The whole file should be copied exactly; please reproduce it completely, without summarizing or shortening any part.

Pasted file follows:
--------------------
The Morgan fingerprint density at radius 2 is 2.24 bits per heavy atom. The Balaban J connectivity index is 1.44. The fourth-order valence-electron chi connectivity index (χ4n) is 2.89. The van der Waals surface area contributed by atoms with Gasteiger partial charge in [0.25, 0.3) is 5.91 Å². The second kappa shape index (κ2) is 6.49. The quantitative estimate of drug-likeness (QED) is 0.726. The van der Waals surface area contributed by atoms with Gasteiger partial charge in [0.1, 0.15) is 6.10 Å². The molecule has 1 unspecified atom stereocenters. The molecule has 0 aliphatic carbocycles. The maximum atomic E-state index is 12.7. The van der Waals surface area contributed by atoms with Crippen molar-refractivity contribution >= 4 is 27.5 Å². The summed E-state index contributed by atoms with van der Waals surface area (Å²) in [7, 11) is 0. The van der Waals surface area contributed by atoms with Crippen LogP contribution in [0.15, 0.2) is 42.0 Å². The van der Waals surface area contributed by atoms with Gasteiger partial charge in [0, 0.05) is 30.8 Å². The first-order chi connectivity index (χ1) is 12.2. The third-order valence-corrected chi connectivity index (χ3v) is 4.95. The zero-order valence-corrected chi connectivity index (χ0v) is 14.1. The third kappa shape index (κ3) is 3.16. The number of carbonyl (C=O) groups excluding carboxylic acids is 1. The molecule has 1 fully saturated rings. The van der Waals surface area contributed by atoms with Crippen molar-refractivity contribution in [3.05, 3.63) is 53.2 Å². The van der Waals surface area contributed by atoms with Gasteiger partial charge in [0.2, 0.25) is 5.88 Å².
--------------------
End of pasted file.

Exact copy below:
The Morgan fingerprint density at radius 2 is 2.24 bits per heavy atom. The Balaban J connectivity index is 1.44. The fourth-order valence-electron chi connectivity index (χ4n) is 2.89. The van der Waals surface area contributed by atoms with Gasteiger partial charge in [0.25, 0.3) is 5.91 Å². The second kappa shape index (κ2) is 6.49. The quantitative estimate of drug-likeness (QED) is 0.726. The van der Waals surface area contributed by atoms with Gasteiger partial charge in [0.1, 0.15) is 6.10 Å². The molecule has 1 unspecified atom stereocenters. The molecule has 0 aliphatic carbocycles. The maximum atomic E-state index is 12.7. The van der Waals surface area contributed by atoms with Crippen molar-refractivity contribution >= 4 is 27.5 Å². The summed E-state index contributed by atoms with van der Waals surface area (Å²) in [7, 11) is 0. The van der Waals surface area contributed by atoms with Crippen LogP contribution in [0.15, 0.2) is 42.0 Å². The van der Waals surface area contributed by atoms with Gasteiger partial charge in [0, 0.05) is 30.8 Å². The first-order chi connectivity index (χ1) is 12.2. The third-order valence-corrected chi connectivity index (χ3v) is 4.95. The zero-order valence-corrected chi connectivity index (χ0v) is 14.1. The third kappa shape index (κ3) is 3.16. The number of carbonyl (C=O) groups excluding carboxylic acids is 1. The molecule has 1 fully saturated rings. The van der Waals surface area contributed by atoms with Crippen molar-refractivity contribution in [3.05, 3.63) is 53.2 Å². The van der Waals surface area contributed by atoms with Gasteiger partial charge in [0.2, 0.25) is 5.88 Å².